Sunday, March 4, 2012

Unboxing fluffy vanilla bean pancakes

There's a calming medicament in our home for the common cold; it paints in tinges of pink the cheeks of the runny-nosed, enlivens the spirits of the feverishly faint, and layers the room with the luxurious scent of true vanilla: pancakes.

Taking short minutes to measure and mix, the batter comes together with ease, making it undemanding of me— the temporarily ill as well. In between the dappled sunlight and fierce winds of this Cairene winter, pancakes keep me warm.

There are as many kinds of pancakes out there as there are people who make them, but in essence the term “pancake” stems from an age-old world history of quick bread, cooked on a heated pan, eaten at any time seen fit and with a rich array of spreads, toppings and fillings. Tagenias, the earliest form of pancakes recorded in 5th century BC texts, were mentioned by comic poets, Cratinus and Magnes. Made from wheat flour, honey, olive oil and curdled milk, these pancakes were prepared on frying pans and served hot for breakfast. Today, tagenias, or pancakes, have been adapted by cultures worldwide to suit the unique taste buds of their region.

Visiting Paris as a child did not strike the chord in me that seemed to reverberate with emotion in many adults. I only cared to visit small sidewalk cafés in hopes that I would skim the foam away from my mother’s frothy café au lait and onto my dessert spoon making it mine; I only cared to watch slender ladies and gangly men evenly spreading out their secret batter to cover even the utmost edges of their griddle, making crêpes as thin as the finest and most translucent of chiffon.

As I grew older, my love for quick hotcakes, thick and thin, grew and extended to my affection for waffles, equally tempting with deep holding pots for warm syrup; but special is a pancake that retains its original pancake flavor, unmoved by the slosh of syrup, the heavy hand of clingy jam.

Saddened by the countless soggy pancakes I've had in my life that insist on behaving in sponge-like fashion, soaking up the wetness to make way for moisture, it was evident that there was need for better measurements and higher expectations; a way to prove that pancakes were indeed capable of imparting both sweet and savory notes.

These fluffy rounds of simplicity that I’m sharing with you, made up of butter, flour, eggs and milk, develop a thin crust, a shield if you may, from the tragedy that is spongy pancakes. Lightly resting atop the salt-edged pancake, your topping keeps its personality and substance, merging only in your mouth. Watching with excitement as my batter’s bubbles rise and pop, luxuriating in the satisfying smell of black vanilla woven through, there is no better remedy for the self-pity that comes when being sick.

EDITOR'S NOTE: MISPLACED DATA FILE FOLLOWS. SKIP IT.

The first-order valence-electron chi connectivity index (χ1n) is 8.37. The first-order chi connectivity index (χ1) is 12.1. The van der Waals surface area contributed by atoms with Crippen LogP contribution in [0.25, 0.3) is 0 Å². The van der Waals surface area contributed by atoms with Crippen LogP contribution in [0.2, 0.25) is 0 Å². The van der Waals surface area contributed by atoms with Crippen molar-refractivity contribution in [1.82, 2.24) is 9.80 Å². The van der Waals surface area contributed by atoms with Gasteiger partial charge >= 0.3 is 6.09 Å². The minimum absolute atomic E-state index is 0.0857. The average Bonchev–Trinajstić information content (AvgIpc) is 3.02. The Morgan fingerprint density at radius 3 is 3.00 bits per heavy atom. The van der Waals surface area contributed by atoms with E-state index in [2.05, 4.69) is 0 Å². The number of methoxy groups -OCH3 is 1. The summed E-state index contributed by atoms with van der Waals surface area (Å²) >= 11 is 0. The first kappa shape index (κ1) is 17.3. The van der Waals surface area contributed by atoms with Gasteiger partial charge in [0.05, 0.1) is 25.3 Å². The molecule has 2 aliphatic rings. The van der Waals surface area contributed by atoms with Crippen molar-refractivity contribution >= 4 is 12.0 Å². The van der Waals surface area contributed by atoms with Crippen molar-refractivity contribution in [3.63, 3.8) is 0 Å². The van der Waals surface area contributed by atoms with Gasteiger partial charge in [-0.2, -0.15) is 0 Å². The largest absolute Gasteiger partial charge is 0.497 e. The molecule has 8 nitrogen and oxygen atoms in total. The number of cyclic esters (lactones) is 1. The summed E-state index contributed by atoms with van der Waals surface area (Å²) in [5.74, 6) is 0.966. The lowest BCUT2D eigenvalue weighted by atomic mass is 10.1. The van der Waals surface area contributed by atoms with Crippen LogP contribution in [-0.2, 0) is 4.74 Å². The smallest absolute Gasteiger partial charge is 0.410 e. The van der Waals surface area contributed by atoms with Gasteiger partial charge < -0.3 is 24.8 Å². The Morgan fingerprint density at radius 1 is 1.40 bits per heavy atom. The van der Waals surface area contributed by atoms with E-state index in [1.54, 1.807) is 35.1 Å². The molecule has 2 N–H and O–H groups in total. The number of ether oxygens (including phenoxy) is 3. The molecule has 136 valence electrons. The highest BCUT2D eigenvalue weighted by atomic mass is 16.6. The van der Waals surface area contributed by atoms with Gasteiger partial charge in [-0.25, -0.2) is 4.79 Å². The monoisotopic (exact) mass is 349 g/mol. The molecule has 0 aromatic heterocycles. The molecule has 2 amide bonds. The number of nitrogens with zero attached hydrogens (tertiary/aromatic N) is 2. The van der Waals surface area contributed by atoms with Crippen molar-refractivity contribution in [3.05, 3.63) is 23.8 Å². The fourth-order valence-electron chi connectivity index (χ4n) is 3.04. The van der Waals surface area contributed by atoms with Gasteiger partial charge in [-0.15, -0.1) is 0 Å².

Fluffy Vanilla Bean Pancakes
You'll need:3 cups and 2 tablespoons of cake flour
½ heaped teaspoon of salt
3 tablespoons of baking powder
2 tablespoons of sugar
2½ cups of low-fat milk
3 medium eggs
Paste of 1 whole vanilla bean
2 teaspoons of vanilla extract
60 grams of butter
Additional butter for your topping
The toppings of your choice

In a large bowl, mix all your dry ingredients together. No need to sift. In a separate bowl, mix the milk, eggs and vanilla and whisk lightly to combine. Add the wet ingredients to the dry ingredients, stirring gently until combined. The batter will look and feel lumpy; this is the way it should be. Melt your 60 grams of butter and add it to the batter, gently mixing just until it comes together. Turn your heat on to medium and grease your large pan with butter or oil spray. Place on the heat and pour the batter in ¼ cup amounts. Cook on one side until set and colored. The batter will bubble on top; the bubbles will then begin to pop. Flip over carefully and cook for a minute before removing and stacking them, one on top of the other. When serving, add a bit of butter on your pancake stack then liberally add your chosen liquid topping before eating.
Note: You can choose to eliminate the vanilla bean and replace it with one additional teaspoon of vanilla extract.


  1. That looks amazing, and admire how poetic your words are towards the very thing I like!

    1. Thank you. It makes me happy to know you took the time to read.

    2. Thank you. It makes me happy that you took the time to read.

  2. I just love your blog, Sarah and glad to discover you lived in Malaysia (I'm a Malaysian who finally came home after years of being a foreigh nomad!), keep those good words coming..and keep cooking as I love reading your stories, so much so I'm a happy follower now:-)

    1. Hi Jehanne! I thought you were Egyptian at first. Your name is quite common here. I spent a happy four years in Malaysia before it was time to come home. Your country was accepting, kind and generous. I'm glad to have made a new friend and hope to hear from you soon. :)


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